Measurement of single breath-hold carbon monoxide diffusing capacity in healthy infants and toddlers

Andres Castillo, Conrado J. Llapur, Tanya Martinez, Jeff Kisling, Tamica Williams-Nkomo, Cathy Coates, Robert S. Tepper

Research output: Contribution to journalArticlepeer-review

21 Scopus citations


We describe a method for measuring carbon monoxide diffusing capacity (DLCO) and alveolar volume (VA) in sleeping infants, using a single 4-sec breath-hold technique. The breath-hold maneuver is obtained by inducing a respiratory pause of the respiratory system. Several inflations of the respiratory system with room air to a lung volume with an airway pressure of 30 cmH2O (V30) inhibit inspiratory effort. The respiratory system is then inflated with a test gas containing helium and a stable isotope of carbon monoxide (C18O), and a respiratory pause is maintained for 4 sec and followed by passive expiration to functional residual capacity. Concentrations of helium and C18O are continuously measured with a mass spectrometer. Twelve healthy infants between 6-22 months of age were evaluated. For 9 of 12 subjects, duplicate measurements of alveolar volume at 30 cmH2O (VA30) and DLCO were within 10%, which are the recommendations for older children and adults. Among these 9 subjects, values of VA30 and DLCO increased with increasing body length (r2 = 0.82 and 0.79, respectively). The remaining 3 subjects had two values within 10-15%. Measurement of VA and DLCO with the single breath-hold technique at an elevated lung volume offers the potential to assess growth and development of the lung parenchyma early in life.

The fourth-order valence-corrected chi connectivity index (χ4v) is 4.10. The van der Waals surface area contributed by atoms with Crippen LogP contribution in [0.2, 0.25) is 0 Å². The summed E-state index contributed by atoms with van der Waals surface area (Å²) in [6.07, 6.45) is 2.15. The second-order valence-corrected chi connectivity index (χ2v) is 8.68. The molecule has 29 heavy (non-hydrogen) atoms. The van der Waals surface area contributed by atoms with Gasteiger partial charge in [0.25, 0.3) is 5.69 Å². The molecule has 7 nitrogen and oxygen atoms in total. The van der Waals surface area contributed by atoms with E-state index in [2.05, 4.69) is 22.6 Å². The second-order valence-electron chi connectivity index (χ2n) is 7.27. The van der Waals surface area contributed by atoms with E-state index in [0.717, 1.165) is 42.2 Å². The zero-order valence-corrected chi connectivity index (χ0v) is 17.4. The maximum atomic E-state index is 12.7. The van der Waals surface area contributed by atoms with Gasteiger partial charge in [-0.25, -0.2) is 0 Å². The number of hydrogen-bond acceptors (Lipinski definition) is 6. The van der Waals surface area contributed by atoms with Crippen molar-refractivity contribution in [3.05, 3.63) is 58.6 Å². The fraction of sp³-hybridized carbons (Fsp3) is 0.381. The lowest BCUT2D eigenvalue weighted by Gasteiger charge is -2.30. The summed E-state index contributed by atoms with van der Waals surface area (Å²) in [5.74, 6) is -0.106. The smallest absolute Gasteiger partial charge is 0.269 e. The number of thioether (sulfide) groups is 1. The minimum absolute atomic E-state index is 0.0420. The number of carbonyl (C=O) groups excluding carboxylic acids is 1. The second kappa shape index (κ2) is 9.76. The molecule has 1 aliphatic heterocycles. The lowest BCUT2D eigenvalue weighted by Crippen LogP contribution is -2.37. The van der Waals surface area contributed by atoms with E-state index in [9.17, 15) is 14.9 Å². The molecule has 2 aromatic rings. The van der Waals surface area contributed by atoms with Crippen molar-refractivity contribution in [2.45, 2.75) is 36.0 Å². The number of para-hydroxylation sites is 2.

Original languageEnglish (US)
Pages (from-to)544-550
Number of pages7
JournalPediatric pulmonology
Issue number6
StatePublished - Jun 2006


  • Alveolar volume
  • Diffusing capacity
  • Lung growth

ASJC Scopus subject areas

  • Pediatrics, Perinatology, and Child Health
  • Pulmonary and Respiratory Medicine


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